Growing Up Jaguar
24 November 2020
Clayton Adamy knows Jaguar. The Louisville, Kentucky native grew up experiencing a modern Jaguar XK, or rather a series of them. In 2001, Adamy’s father gifted his mother an XK convertible, the first of five, over a span of 12 years. He also picked up an XF-R for himself in 2009, so Clayton was well versed with the brand when he purchased an F-TYPE R convertible in 2016.
Adamy’s latest Jaguar model will be the best his family has purchased yet. He is currently awaiting delivery of a new XE SV Project 8, one of 300 that will be built. Certified as the fastest production-intent specification sedan in the world, the Project 8 features a 592-horsepower version of Jaguar’s supercharged 5.0 liter V-8 engine, good for a top speed of 200 mph1.
As a 28-year-old commercial pilot for Jet Blue airlines, Adamy exemplifies the sporting millennial-era buyer. Characteristic of his generation, the Project 8 purchase was prompted in part by social media. “I was strolling through Instagram one night,” he recalls, “I saw Jaguar posted something about a Project 8, an XE SVR project they were unveiling soon. The very next day I went to my local retailer and said, ‘I want my name on the list!’ I put my deposit down that day.”’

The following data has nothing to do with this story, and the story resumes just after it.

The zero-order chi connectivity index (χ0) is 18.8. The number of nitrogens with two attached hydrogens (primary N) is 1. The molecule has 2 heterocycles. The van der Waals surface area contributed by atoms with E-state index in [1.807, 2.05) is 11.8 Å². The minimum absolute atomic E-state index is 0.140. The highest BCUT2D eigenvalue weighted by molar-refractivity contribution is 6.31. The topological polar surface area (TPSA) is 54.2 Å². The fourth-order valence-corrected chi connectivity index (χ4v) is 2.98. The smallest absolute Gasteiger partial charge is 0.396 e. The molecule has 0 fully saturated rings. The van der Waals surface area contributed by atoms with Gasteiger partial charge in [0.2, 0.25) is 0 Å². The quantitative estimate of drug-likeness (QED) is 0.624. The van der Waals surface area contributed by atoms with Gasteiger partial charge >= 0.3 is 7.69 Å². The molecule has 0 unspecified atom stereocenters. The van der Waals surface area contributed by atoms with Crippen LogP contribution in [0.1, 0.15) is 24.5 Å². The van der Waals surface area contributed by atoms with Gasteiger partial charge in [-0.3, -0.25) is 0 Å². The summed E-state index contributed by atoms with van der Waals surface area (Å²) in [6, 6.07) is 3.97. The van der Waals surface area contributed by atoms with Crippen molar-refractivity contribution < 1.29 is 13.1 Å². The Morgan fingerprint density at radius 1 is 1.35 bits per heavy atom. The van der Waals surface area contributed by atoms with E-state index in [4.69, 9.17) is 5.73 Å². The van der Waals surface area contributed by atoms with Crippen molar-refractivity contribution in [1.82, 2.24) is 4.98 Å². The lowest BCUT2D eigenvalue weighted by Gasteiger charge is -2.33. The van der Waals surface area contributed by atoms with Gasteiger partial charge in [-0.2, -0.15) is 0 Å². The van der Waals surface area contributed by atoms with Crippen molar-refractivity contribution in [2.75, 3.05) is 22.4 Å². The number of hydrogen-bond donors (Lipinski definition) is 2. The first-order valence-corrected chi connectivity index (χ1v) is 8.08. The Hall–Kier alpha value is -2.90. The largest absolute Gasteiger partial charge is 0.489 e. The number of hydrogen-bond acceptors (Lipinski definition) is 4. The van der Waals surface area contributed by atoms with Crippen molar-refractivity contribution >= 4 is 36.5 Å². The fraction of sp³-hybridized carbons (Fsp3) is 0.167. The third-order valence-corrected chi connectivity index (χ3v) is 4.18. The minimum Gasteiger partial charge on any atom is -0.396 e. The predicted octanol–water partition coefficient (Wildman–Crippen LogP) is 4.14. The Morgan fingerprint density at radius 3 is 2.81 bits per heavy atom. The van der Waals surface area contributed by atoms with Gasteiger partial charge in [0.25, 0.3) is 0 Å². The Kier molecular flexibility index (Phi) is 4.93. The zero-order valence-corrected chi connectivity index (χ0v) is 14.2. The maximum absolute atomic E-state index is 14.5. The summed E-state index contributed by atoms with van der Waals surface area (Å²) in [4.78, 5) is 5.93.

As a die-hard Jaguar enthusiast, Adamy will be participating in the Gold Rush Rally, a ten-day road race from Boston to Las Vegas that kicks off on June 22 in an F-TYPE SVR Coupe this year. The exhausting format recalls such legendary cross-continental jaunts as the Gumball 3000 or the Cannonball Run. Adamy has commissioned a special graphic wrap for his Gold Rush entry, commemorating the livery worn by the brand’s last Le Mans winner, the XJR-9 of 1988. His goal is to run the Gold Rush every year in a Jaguar, having become as firm of a believer in the event as he is in the marque.
“When you do Gold Rush once,” he explains, “you become part of the family. I’ve met some lifelong friends that I talk to every week, and they don’t live anywhere near me - Texas, California, New York, Chicago - all over the place. When you spend ten days running in cars close together at high speeds, you become really good friends. You learn to trust people real quick.”
Though the Gold Rush is largely about having fun, the race is hard-fought nevertheless, offering challenges in both million-dollar supercar competition and the evasion of local law enforcement. To the end of the latter, the exact route of the course remains a secret until the morning of the race. “It’ll be about $60 million in cars competing this year,” says Adamy.
Adamy is already looking forward to running his Project 8 in next year’s Gold Rush Rally. “This car is unbelievably fast,” he says with relish. “It’s a special edition, which is fantastic. I want to start collecting Jaguar cars, so I’ll keep this one forever.”
1 Always follow local speed limits